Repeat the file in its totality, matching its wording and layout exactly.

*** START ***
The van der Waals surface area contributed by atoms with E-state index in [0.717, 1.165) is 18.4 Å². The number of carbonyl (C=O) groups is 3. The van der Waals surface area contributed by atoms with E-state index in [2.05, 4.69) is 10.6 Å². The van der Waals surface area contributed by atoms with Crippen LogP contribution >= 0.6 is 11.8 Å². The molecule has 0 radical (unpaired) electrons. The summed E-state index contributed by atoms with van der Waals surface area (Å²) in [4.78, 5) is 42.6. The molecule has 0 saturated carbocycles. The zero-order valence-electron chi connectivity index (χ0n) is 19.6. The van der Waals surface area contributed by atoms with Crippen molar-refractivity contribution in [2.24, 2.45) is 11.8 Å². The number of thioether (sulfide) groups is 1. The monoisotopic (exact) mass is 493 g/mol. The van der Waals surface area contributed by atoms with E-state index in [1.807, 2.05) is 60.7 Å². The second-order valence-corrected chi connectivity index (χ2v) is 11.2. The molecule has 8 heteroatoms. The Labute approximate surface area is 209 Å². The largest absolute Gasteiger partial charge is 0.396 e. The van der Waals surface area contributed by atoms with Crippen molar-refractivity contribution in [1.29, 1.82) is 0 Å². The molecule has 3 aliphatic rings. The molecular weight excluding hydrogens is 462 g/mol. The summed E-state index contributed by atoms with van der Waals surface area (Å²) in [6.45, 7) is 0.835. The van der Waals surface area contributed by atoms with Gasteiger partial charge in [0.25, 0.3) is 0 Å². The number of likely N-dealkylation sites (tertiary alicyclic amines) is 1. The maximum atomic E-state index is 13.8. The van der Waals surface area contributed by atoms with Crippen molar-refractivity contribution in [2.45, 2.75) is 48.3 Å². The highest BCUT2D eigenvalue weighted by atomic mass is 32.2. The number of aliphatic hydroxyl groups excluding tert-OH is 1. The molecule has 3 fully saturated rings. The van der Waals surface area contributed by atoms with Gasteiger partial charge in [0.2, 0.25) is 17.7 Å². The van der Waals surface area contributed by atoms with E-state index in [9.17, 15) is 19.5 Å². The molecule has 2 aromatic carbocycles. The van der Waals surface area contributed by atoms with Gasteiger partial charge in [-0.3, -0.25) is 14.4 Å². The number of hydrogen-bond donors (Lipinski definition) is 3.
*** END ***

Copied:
The van der Waals surface area contributed by atoms with E-state index in [0.717, 1.165) is 18.4 Å². The number of carbonyl (C=O) groups is 3. The van der Waals surface area contributed by atoms with E-state index in [2.05, 4.69) is 10.6 Å². The van der Waals surface area contributed by atoms with Crippen LogP contribution >= 0.6 is 11.8 Å². The molecule has 0 radical (unpaired) electrons. The summed E-state index contributed by atoms with van der Waals surface area (Å²) in [4.78, 5) is 42.6. The molecule has 0 saturated carbocycles. The zero-order valence-electron chi connectivity index (χ0n) is 19.6. The van der Waals surface area contributed by atoms with Crippen molar-refractivity contribution in [2.24, 2.45) is 11.8 Å². The number of thioether (sulfide) groups is 1. The monoisotopic (exact) mass is 493 g/mol. The van der Waals surface area contributed by atoms with E-state index in [1.807, 2.05) is 60.7 Å². The second-order valence-corrected chi connectivity index (χ2v) is 11.2. The molecule has 8 heteroatoms. The Labute approximate surface area is 209 Å². The largest absolute Gasteiger partial charge is 0.396 e. The van der Waals surface area contributed by atoms with Crippen molar-refractivity contribution in [1.29, 1.82) is 0 Å². The molecule has 3 aliphatic rings. The molecular weight excluding hydrogens is 462 g/mol. The summed E-state index contributed by atoms with van der Waals surface area (Å²) in [6.45, 7) is 0.835. The van der Waals surface area contributed by atoms with Gasteiger partial charge in [0.25, 0.3) is 0 Å². The number of likely N-dealkylation sites (tertiary alicyclic amines) is 1. The maximum atomic E-state index is 13.8. The van der Waals surface area contributed by atoms with Crippen molar-refractivity contribution in [2.45, 2.75) is 48.3 Å². The highest BCUT2D eigenvalue weighted by atomic mass is 32.2. The number of aliphatic hydroxyl groups excluding tert-OH is 1. The molecule has 3 fully saturated rings. The van der Waals surface area contributed by atoms with Gasteiger partial charge in [0.2, 0.25) is 17.7 Å². The van der Waals surface area contributed by atoms with E-state index in [9.17, 15) is 19.5 Å². The molecule has 2 aromatic carbocycles. The van der Waals surface area contributed by atoms with Gasteiger partial charge in [-0.3, -0.25) is 14.4 Å². The number of hydrogen-bond donors (Lipinski definition) is 3.